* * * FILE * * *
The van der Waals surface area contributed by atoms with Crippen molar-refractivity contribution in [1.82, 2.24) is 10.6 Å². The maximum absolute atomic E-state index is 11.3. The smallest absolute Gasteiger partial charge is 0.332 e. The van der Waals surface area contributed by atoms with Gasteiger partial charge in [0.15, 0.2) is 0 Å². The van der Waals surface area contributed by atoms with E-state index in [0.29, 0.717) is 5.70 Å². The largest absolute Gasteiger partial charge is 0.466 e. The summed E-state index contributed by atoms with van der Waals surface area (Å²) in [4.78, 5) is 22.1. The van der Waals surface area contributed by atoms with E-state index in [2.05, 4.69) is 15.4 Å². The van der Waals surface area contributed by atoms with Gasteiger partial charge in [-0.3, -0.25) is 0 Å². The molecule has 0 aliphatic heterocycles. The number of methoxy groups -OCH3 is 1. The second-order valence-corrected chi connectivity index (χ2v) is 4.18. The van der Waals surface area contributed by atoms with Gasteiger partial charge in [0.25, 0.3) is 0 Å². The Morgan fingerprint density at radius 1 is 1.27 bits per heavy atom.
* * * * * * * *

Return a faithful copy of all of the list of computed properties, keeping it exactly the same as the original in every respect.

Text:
The van der Waals surface area contributed by atoms with Crippen molar-refractivity contribution in [1.82, 2.24) is 10.6 Å². The maximum absolute atomic E-state index is 11.3. The smallest absolute Gasteiger partial charge is 0.332 e. The van der Waals surface area contributed by atoms with Gasteiger partial charge in [0.15, 0.2) is 0 Å². The van der Waals surface area contributed by atoms with E-state index in [0.29, 0.717) is 5.70 Å². The largest absolute Gasteiger partial charge is 0.466 e. The summed E-state index contributed by atoms with van der Waals surface area (Å²) in [4.78, 5) is 22.1. The van der Waals surface area contributed by atoms with E-state index in [2.05, 4.69) is 15.4 Å². The van der Waals surface area contributed by atoms with Gasteiger partial charge in [-0.3, -0.25) is 0 Å². The molecule has 0 aliphatic heterocycles. The number of methoxy groups -OCH3 is 1. The second-order valence-corrected chi connectivity index (χ2v) is 4.18. The van der Waals surface area contributed by atoms with Gasteiger partial charge in [0.25, 0.3) is 0 Å². The Morgan fingerprint density at radius 1 is 1.27 bits per heavy atom.